Until now, little data are available on the ESBL-producing E. coli isolates in the surface waters in Northwest China. Thus, the current study was designed to gain insight into the prevalence of ESBL-producing E. coli isolates obtained throughout March 2015 to November 2016 from the rivers and lakes in Shaanxi province, and to further analyze the molecular characteristics of the ESBL producers.

Methods

Collection of isolates

Between March 2015 and November 2016, a total of 2686 E. coli isolates were obtained from eleven water bodies located in Shaanxi province, Northwest China, including Hei River (n = 177), Ying Lake (n = 194), Xianyang Lake (n = 196), Qishui River (n = 264), East Lake of Fengxiang county (n = 154), Wei River (n = 343), Ba River (n = 256), Shichuan River (n = 294), Xiaowei River (n = 265), Qixing River (n = 276) and Gaogan Canal of Yangling (n = 267) (Fig. 1). Among these water bodies, Hei River functioned as a public water supply source, while the others were scenic spots or functioned as floodways of the cities and countryside. All sampling sites were sampled once or multiple times, and all samples were collected in sterile 500-ml polyethylene bottles without preservatives and transported at 4 °C to the Veterinary Pharmacology Laboratory in Northwest A&F University, where primary isolation of E. coli was performed. Briefly, multiple volumes of untreated water were membrane filtered directly through 0.45-μm pore size filters, and the filters were placed on MacConkey agar plates (Solarbio Science & Technology, Co., Ltd., Beijing, China) at 37 °C for the identification of E. coli isolates. All 2686 putative E. coli colonies on MacConkey agar were restreaked onto Eosin Methylene Blue agar (Solarbio Science & Technology, Co., Ltd., Beijing, China), and then the suspicious colonies of E. coli were further identified with standard biochemical tests. Finally, the confirmed isolates as E. coli were stored at − 80 °C in Tryptic Soy broth (Solarbio Science & Technology, Co., Ltd., Beijing, China) containing 30% glycerol until use.
Fig. 1

The map of sample locations

Antimicrobial susceptibility testing

The broth microdilution procedure recommended by Clinical Laboratories Standards Institute (CLSI) [10] was performed to determine the antimicrobial susceptibility of all E. coli isolates against 16 antimicrobials representing six antimicrobial classes: β-lactams, including penicillins (ampicillin, amoxicillin-clavulanic acid and ticarcillin-clavulanic acid), the first-generation cephalosporins (cephalothin), the third-generation cephalosporins (cefotaxime, ceftazidime and ceftriaxone), cephamycins (cefoxitin), and carbapenems (meropenem); tetracyclines (tetracycline); amphenicols (thiamphenicol); quinolones (nalidixic acid and ciprofloxacin); aminoglycosides (gentamicin and amikacin); sulfonamides (sulfamethoxazole-trimethoprim). The control strain for susceptibility testing was E. coli ATCC 25922.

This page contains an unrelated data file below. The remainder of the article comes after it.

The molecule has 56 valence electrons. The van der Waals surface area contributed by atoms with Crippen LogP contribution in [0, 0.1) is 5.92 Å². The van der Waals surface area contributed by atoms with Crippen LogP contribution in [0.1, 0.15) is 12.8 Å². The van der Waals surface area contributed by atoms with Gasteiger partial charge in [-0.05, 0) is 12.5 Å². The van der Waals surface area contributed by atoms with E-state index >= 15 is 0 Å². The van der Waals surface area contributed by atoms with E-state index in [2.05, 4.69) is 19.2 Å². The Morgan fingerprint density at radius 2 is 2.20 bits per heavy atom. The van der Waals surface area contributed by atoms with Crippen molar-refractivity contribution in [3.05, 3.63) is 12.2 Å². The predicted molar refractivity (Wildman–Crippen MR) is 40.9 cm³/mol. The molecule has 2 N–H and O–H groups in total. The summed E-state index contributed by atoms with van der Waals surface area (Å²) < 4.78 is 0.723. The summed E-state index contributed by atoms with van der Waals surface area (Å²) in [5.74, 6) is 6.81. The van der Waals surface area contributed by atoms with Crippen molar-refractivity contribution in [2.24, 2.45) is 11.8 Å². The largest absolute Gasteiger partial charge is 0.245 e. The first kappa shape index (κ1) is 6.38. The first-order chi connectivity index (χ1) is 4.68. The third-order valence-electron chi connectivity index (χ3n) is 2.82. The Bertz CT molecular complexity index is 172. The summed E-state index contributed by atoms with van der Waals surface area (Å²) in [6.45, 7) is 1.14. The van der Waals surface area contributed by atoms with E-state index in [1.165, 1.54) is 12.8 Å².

Moreover, ESBL production among the E. coli isolates resistant to the third-generation cephalosporins was detected phenotypically by the double disk synergy test with disks supplemented with cefotaxime and ceftazidime alone or coupled with clavulanic acid [10]. Initial screening analyses indicated that 2.8% (n = 76) E. coli isolates were phenotypic ESBL-positive isolates, and these isolates were used for further analysis.

Phylogenetic typing and determination of virulence factors

Total DNA was isolated from the ESBL producers by using the boiling method. Phylogenetic grouping was determined for the ESBL-producing isolates according to the novel quadruplex PCR method [11]. Meanwhile, seven virulence factor genes known to be characteristic of intestinal pathogenic E. coli (IPEC), including aggR for EAEC, stx1 and stx2 for STEC; eae for EPEC, estA and eltB for ETEC, EIEC-specific gene ipaH; as well as seven markers of virulence associated with uropathogenic E. coli (UPEC), including traT, fyuA, papC, chuA, afa/dra, iutA and PAI [12], were performed by PCR.

Characterization of β-lactamase and PMQR genes

PCR detection and gene identification were performed for β-lactamase genes (TEM, SHV, CTX-Ms), plasmid-mediated AmpC β-lactamase (CMY-2) and carbapenemase genes (class A, KPC-2; class B, NDM-1; class D, OXA) in ESBL-producing E. coli. blaCTX-M group-specific primers for CTX-M-1, CTX-M-2, CTX-M-8 and CTX-M-9 were used to detect of blaCTX-M genes. The PCR products were purified and sequenced by Sangon Biotech (Shanghai, China), and then the β-lactamase genes were identified using the β-lactamase database (http://www.lahey.org/studies/webt.asp) after all the sequences were analyzed online using BLAST (http://blast.ncbi.nlm.nih.gov/Blast.cgi). Moreover, all the 76 ESBL-producing E. coli isolates were screened by PCR for PMQR genes (qnrA, qnrB, qnrD, qnrS, aac(6′)-Ib-cr, oqxAB and qepA) as described previously [13, 14].

Conjugation experiments

Potential horizontal transferability of β-lactamase and PMQR genes from 15 randomly selected ESBL-producing E. coli isolates (at least one isolate per sampling site) was assessed by conjugation studies (broth mating method) using E. coli J53 AZr as the recipient [15]. The Mueller-Hinton agar supplemented with 150 μg/ml sodium azide and 2 μg/ml cefotaxime were used to select the transconjugants, which were subsequently analyzed by PCR to determine the transferability of β-lactamase and PMQR genes. In addition, the resistance patterns of the recipient and all transconjugants were analyzed.

Multilocus sequence typing (MLST) determination